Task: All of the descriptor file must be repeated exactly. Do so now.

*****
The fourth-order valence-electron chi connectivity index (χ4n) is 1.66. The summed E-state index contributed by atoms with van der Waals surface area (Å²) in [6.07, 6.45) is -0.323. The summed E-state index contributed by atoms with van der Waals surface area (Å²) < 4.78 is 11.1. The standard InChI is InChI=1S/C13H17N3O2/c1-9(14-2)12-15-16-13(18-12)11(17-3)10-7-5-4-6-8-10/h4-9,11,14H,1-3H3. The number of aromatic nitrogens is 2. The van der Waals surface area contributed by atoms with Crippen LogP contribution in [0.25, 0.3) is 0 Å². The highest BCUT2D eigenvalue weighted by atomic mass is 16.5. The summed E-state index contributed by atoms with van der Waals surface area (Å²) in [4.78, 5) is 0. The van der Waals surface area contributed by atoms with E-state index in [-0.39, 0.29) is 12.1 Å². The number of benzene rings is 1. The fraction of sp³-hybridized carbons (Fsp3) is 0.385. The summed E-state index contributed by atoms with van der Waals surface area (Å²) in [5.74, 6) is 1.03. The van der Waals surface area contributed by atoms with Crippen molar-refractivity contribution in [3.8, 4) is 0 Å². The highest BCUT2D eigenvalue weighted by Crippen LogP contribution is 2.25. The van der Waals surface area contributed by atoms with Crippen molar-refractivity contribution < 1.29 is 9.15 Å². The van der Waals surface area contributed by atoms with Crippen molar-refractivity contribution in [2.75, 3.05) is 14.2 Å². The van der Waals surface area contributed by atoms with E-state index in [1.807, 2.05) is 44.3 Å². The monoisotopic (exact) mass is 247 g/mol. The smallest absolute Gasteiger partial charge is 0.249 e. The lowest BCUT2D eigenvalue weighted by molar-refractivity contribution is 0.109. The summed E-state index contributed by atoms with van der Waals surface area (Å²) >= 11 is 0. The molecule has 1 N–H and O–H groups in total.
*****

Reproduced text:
The fourth-order valence-electron chi connectivity index (χ4n) is 1.66. The summed E-state index contributed by atoms with van der Waals surface area (Å²) in [6.07, 6.45) is -0.323. The summed E-state index contributed by atoms with van der Waals surface area (Å²) < 4.78 is 11.1. The standard InChI is InChI=1S/C13H17N3O2/c1-9(14-2)12-15-16-13(18-12)11(17-3)10-7-5-4-6-8-10/h4-9,11,14H,1-3H3. The number of aromatic nitrogens is 2. The van der Waals surface area contributed by atoms with Crippen LogP contribution in [0.25, 0.3) is 0 Å². The highest BCUT2D eigenvalue weighted by atomic mass is 16.5. The summed E-state index contributed by atoms with van der Waals surface area (Å²) in [4.78, 5) is 0. The van der Waals surface area contributed by atoms with E-state index in [-0.39, 0.29) is 12.1 Å². The number of benzene rings is 1. The fraction of sp³-hybridized carbons (Fsp3) is 0.385. The summed E-state index contributed by atoms with van der Waals surface area (Å²) in [5.74, 6) is 1.03. The van der Waals surface area contributed by atoms with Crippen molar-refractivity contribution in [3.8, 4) is 0 Å². The highest BCUT2D eigenvalue weighted by Crippen LogP contribution is 2.25. The van der Waals surface area contributed by atoms with Crippen molar-refractivity contribution < 1.29 is 9.15 Å². The van der Waals surface area contributed by atoms with Crippen molar-refractivity contribution in [2.75, 3.05) is 14.2 Å². The van der Waals surface area contributed by atoms with E-state index in [1.807, 2.05) is 44.3 Å². The monoisotopic (exact) mass is 247 g/mol. The smallest absolute Gasteiger partial charge is 0.249 e. The lowest BCUT2D eigenvalue weighted by molar-refractivity contribution is 0.109. The summed E-state index contributed by atoms with van der Waals surface area (Å²) >= 11 is 0. The molecule has 1 N–H and O–H groups in total.